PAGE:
How Rushes created SPECTRE's UIs, graphics and animations

The VFX house tells us about designing 300 sets of motions graphics for the latest James Bond film.

All the on-set UI screen graphics for latest Bond flick, SPECTRE were created by Soho-based Rushes.

Over a 13 month period of working on the 24th 007 film, from pre-production through to post, in total Rushes created more than an hours’ worth of animations and motion graphic sequences that furnished over 300 screens, across 23 scenes in the film.

No Bond film would be complete without the famous Bond gadgets and villain lairs, and these are two of the principle areas where Rushes UI design and screen graphics work was utilised.

It’s a return to the Bond franchise for Rushes, which previously completed a third of VFX shots on Tomorrow Never Dies, which itself marked the company’s first complete film scanning, recording and compositing project for a feature film.

Rushes worked closely with the Bond production team, including director Sam Mendes and DOP Hoyte Van Hoytema, who wanted to capture all of the screen graphics in-camera.

This meant much of Rushes work fell in the production rather than post-production sphere, so preliminary concept design work started well in advance of initial shooting, to be prepared for the start of the shoot at end of last year.

Throughout the organic filmmaking process, the Rushes team acted as creative problem solvers, offering ideas and solutions in pre-production with pre-vis animatics, through to designing solutions on-set during the shoot.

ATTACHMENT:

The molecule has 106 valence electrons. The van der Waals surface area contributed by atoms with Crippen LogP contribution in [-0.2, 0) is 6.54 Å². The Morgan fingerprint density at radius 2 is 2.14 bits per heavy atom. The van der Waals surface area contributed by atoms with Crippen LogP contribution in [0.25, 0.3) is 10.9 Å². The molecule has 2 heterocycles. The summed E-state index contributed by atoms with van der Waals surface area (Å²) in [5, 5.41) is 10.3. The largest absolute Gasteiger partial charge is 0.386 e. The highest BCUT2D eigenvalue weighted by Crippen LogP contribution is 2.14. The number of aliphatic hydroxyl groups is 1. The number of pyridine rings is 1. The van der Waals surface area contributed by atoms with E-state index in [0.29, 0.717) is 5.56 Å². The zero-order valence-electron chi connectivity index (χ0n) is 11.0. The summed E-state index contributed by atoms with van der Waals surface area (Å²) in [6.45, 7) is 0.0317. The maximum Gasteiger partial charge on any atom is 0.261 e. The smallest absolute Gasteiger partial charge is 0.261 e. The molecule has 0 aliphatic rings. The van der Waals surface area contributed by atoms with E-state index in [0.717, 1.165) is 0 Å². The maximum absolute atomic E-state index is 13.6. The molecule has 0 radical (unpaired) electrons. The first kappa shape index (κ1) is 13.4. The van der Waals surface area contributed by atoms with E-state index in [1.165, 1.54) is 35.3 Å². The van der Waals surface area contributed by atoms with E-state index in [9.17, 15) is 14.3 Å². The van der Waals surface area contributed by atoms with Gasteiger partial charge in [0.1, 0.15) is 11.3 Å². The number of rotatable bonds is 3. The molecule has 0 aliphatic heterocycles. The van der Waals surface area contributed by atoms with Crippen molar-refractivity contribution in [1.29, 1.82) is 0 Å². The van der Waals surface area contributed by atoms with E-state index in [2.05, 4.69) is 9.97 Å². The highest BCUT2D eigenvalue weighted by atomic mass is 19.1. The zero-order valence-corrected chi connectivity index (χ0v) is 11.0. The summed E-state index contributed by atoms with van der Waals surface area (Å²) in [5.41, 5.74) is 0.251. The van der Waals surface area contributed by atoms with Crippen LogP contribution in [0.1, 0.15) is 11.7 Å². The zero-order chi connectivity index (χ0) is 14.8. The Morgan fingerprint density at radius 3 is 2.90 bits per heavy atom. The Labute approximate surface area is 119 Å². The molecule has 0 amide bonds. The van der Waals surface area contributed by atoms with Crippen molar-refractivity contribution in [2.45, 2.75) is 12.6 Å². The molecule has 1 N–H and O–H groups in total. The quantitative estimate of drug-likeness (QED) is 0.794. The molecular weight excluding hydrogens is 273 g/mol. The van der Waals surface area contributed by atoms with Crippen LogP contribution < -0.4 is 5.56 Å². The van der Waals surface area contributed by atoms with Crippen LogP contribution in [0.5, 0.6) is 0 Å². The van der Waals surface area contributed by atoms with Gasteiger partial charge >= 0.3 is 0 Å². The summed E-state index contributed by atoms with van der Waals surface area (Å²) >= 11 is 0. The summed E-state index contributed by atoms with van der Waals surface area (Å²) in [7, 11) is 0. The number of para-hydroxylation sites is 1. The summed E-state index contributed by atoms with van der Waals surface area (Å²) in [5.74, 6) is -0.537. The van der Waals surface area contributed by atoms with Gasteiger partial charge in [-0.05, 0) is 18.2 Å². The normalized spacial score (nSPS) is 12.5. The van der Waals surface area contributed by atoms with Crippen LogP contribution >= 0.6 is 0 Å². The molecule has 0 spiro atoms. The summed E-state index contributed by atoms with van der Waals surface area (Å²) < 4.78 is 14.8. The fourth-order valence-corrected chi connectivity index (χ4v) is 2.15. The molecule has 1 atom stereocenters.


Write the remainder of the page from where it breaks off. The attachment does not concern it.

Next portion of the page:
Skills and expertise of the facility's CG and compositing departments were used to realise the ambitious vision of the production across some of the more complex sequences, scaling the department up as required.

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John Hill joined the team as creative supervisor, working with Rushes MGFX Studio, led by Barry Corcoran.

Tasked with bringing a great level of realism to the MI6 technology, the team researched the emerging field of nanorobotics and the latest military and medical thinking, to create technically accurate graphics that lead to a heightened sense of authenticity.

Throughout the process discussions were focused on how ‘near future’ technology could be as factually accurate as possible, balanced within the confines of the narrative.

Great concern was given to crafting a visual language, intelligent in design and functionality, where form followed function because ultimately the job was to support the dialogue, performance and action, within the context of the story that Sam Mendes is telling in SPECTRE.

Rushes crafted technology, UI systems and tools that expressed Q’s various 007 gadgets in digital form.

Banks of monitors showed these schematics in Q’s lab.

An even greater number of screens were used in SPECTRE villain Oberhauser’s lair, to display various and complex analytical data infographics and adapted news footage.

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Delivery of Rushes work required on set supervision, working closely with the art department, production designer Dennis Gassner, and digital playback supervisor Chris McBride.

Following the end of initial shooting, Rushes carried out additional post work on over 80 screens, including monitors, laptops and phones used throughout the film.

Rushes was also tasked with creation of the scene and locator cards.